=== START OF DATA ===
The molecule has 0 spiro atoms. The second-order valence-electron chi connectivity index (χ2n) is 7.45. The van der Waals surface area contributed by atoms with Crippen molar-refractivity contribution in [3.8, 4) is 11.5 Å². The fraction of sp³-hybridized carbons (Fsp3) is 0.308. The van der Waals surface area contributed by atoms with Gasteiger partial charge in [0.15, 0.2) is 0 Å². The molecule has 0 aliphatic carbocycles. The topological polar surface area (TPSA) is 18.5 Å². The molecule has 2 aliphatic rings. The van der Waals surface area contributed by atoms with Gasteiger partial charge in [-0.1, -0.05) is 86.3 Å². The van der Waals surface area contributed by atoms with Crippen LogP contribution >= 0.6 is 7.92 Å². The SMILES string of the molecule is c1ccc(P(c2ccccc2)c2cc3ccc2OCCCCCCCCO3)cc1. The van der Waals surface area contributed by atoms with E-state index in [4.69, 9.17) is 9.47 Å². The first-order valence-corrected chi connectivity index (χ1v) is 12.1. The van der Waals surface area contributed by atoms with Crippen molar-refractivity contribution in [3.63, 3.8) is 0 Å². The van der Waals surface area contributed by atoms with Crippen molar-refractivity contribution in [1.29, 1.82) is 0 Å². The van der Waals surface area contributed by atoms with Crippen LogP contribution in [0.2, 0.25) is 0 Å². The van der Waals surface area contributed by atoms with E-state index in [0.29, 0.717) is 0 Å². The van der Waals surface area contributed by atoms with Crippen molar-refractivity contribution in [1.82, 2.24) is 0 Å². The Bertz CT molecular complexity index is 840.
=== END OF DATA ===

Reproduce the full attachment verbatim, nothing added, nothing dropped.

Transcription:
The molecule has 0 spiro atoms. The second-order valence-electron chi connectivity index (χ2n) is 7.45. The van der Waals surface area contributed by atoms with Crippen molar-refractivity contribution in [3.8, 4) is 11.5 Å². The fraction of sp³-hybridized carbons (Fsp3) is 0.308. The van der Waals surface area contributed by atoms with Gasteiger partial charge in [0.15, 0.2) is 0 Å². The molecule has 0 aliphatic carbocycles. The topological polar surface area (TPSA) is 18.5 Å². The molecule has 2 aliphatic rings. The van der Waals surface area contributed by atoms with Gasteiger partial charge in [-0.1, -0.05) is 86.3 Å². The van der Waals surface area contributed by atoms with Crippen LogP contribution >= 0.6 is 7.92 Å². The SMILES string of the molecule is c1ccc(P(c2ccccc2)c2cc3ccc2OCCCCCCCCO3)cc1. The van der Waals surface area contributed by atoms with E-state index in [4.69, 9.17) is 9.47 Å². The first-order valence-corrected chi connectivity index (χ1v) is 12.1. The van der Waals surface area contributed by atoms with Crippen molar-refractivity contribution in [3.63, 3.8) is 0 Å². The van der Waals surface area contributed by atoms with Crippen molar-refractivity contribution in [1.29, 1.82) is 0 Å². The van der Waals surface area contributed by atoms with Crippen LogP contribution in [0.2, 0.25) is 0 Å². The van der Waals surface area contributed by atoms with E-state index in [0.29, 0.717) is 0 Å². The van der Waals surface area contributed by atoms with Crippen molar-refractivity contribution in [1.82, 2.24) is 0 Å². The Bertz CT molecular complexity index is 840.